1Clean in, dirty out
Any toy that can make a sound is beat fodder. I have a Duplo (little kid’s version of LEGO) plastic head that records up to eight seconds of audio and plays it back through its pretty crappy onboard speaker – it’s great for capturing individual sounds, before you mic it up and record them back into a DAW. Anything that can record and play back, use it for beats and more!
Another favourite is to use a Stylophone as an amp – this would be the more recent reissue with MP3 input. Make a beat on your computer and take a line out to the Stylophone MP3 input. As your beat is smashed by the little Stylophone speaker, mic it up and record back into another track in the DAW. If more clarity is needed, blend the clean original with the nasty resampled version. This is great for beats, but also works brilliant with guitar solos.
Eurorack modules can include drum sounds and any synth can produce drum sounds. So if you want new beats, you could do worse than Eurorack, though it can get expensive if you go module-crazy. However, you’re likely to hit unique combinations with just a few modules, and even if you don’t want to take a modular rig out live, you can sample the results. If you lack the budget, or space, or patience, for the real thing, you can use a virtual modular. Softube Modular runs as a plug-in inside a DAW, or try VCV Rack, which is free, and runs standalone on macOS, Windows or Linux.
3Beats and bananas
Quirkiness can come from the sound, the rhythm or the means of creation. In that last category, we should mention Sphero’s Specdrums, rings that trigger different samples depending what colour you tap them on (via Bluetooth communication with an iOS app). Specdrums are Bluetooth MIDI devices, so you can ignore the more infotainment-oriented apps and get them going with any MIDI software you like. Anybody who’s ever used a game controller to run their music software should appreciate what these things are capable of. I have used them to tap on fruit and launch loops in Ableton Live – it’s as fun as that sounds!
4The time and the sound
Be aware of what you’re doing, and how you’re working. A beat has two streams to it. First, it’s the grid, the groove, the timing and how it relates to the bars in your music. By going ahead or behind that grid, you can create a gentle swing or total chaos. And then it’s the sound – the samples or synthesis that form the ‘kit’ – whether they’re faithfully sampled classic drum machines, or the sound of somebody eating their crisps on the bus.
Think about these two streams and how they relate to each other and how each can be evaluated. Usually, you’d be building a creation from both of these, but it doesn’t have to be that way. And I’d argue that the third stream should be evolution – thinking about how the timing and the sound can rotate and mutate over the length of your song.
5iOS beats with TweakyBeat
TweakyBeat is a fantastic iOS app for making beats. It’s a 16-step sequencer, with eight patterns and a library of bleepy percussion sounds. One sound can be used per step, with controls for Amplitude, Release, Waveform and more, available on each step; there’s also a Random button which generates new combinations of these controls. A Record function means that resulting beats can be transferred to other software. For such a simple interface, TweakyBeat is very good for creating odd little beats that can add something to a mix. A hardware equivalent of this fun thing might be the Teenage Engineering Pocket Operator PO-12.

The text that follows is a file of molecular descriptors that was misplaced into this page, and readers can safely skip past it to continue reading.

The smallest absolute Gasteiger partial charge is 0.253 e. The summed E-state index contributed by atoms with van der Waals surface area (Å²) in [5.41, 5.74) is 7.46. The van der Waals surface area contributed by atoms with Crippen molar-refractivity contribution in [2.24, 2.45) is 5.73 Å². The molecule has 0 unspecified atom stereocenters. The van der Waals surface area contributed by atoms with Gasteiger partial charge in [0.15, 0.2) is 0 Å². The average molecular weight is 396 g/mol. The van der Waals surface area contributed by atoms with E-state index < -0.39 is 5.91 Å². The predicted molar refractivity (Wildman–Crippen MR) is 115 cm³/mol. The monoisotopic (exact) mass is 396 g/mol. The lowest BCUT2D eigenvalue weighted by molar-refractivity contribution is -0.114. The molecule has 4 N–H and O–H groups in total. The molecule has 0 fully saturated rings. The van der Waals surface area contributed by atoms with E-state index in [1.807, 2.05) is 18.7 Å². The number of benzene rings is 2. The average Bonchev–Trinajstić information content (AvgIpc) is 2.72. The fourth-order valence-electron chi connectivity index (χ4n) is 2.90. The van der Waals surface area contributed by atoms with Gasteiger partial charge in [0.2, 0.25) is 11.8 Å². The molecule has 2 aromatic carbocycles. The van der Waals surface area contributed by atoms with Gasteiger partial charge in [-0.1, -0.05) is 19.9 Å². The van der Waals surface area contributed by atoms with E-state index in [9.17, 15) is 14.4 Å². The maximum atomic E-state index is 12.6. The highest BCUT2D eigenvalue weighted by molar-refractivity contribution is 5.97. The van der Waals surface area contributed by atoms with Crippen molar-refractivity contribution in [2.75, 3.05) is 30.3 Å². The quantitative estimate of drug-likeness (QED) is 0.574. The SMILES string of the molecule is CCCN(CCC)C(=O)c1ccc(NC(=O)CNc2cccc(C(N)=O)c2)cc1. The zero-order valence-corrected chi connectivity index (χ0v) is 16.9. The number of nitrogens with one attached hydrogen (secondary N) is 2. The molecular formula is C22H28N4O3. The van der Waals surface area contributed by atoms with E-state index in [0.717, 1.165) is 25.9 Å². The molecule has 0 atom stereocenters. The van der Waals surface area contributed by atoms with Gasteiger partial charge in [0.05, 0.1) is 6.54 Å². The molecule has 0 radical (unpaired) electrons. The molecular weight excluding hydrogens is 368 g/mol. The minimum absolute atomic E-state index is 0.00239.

Don’t be too scared of creating odd beats, and using non-typical drum/percussion sounds. If it’s got an identifiable loop and tempo, then people will get down to it. Audiences want to dance, just give them an excuse. Of course, in the world of strict-genre gigs, you might have to play by the expected rules a bit more, but often you can still sneak something odd in. If in doubt, keep the kick and snare straight and put the weird stuff on top of that.
7Phoning it in
If you haven’t got a resident drummer, and you don’t want to use off-the-shelf beats, or you just suck at programming, get your phone out and record yourself tapping on a table. That’s a perfectly good sound source for the slicing/audio-to-MIDI conversion techniques we talked about earlier.
8One sample, one song
It’s a familiar challenge, but it works. Load a sample into your favourite DAW or hardware sampler, and challenge yourself to make an entire piece of music from just that source. Slice, stretch, transpose, push it to breaking point, and then experiment with the effect processing on top. You can apply this principle just to beats, if you want.
Challenge yourself to make kick, snare, clap, hats, and percussion out of a recording from your phone, or computer’s built-in mic, or whatever recorder you have (do not begin the exercise with a drum sample, that’s cheating!). Combine them in a drumkit or rack, and save for future recall, whether you use it alone, or combined with traditional drum sounds. This works great as a way to add a distinct sound that nobody else has.
We all have our favourite software or hardware, but once in a while, you should cheat on your sweethearts and explore other options. Change platforms – if you’re using Ableton Live, work in Logic or Bitwig for a while. More dramatically, change to iOS apps for a bit – even GarageBand iOS is a capable music tool, and it’s free.
iZotope has a great plug-in for macOS and Windows, called Break Tweaker. Built in conjunction with DJ/producer/composer BT, it gives you a massive library of starter beats and sounds and the necessary tools to program, glitch and mangle to your heart’s content.
Want more production tips? We explain how to go offroad with your beats and loops and take a creative route to rhythmic mayhem here.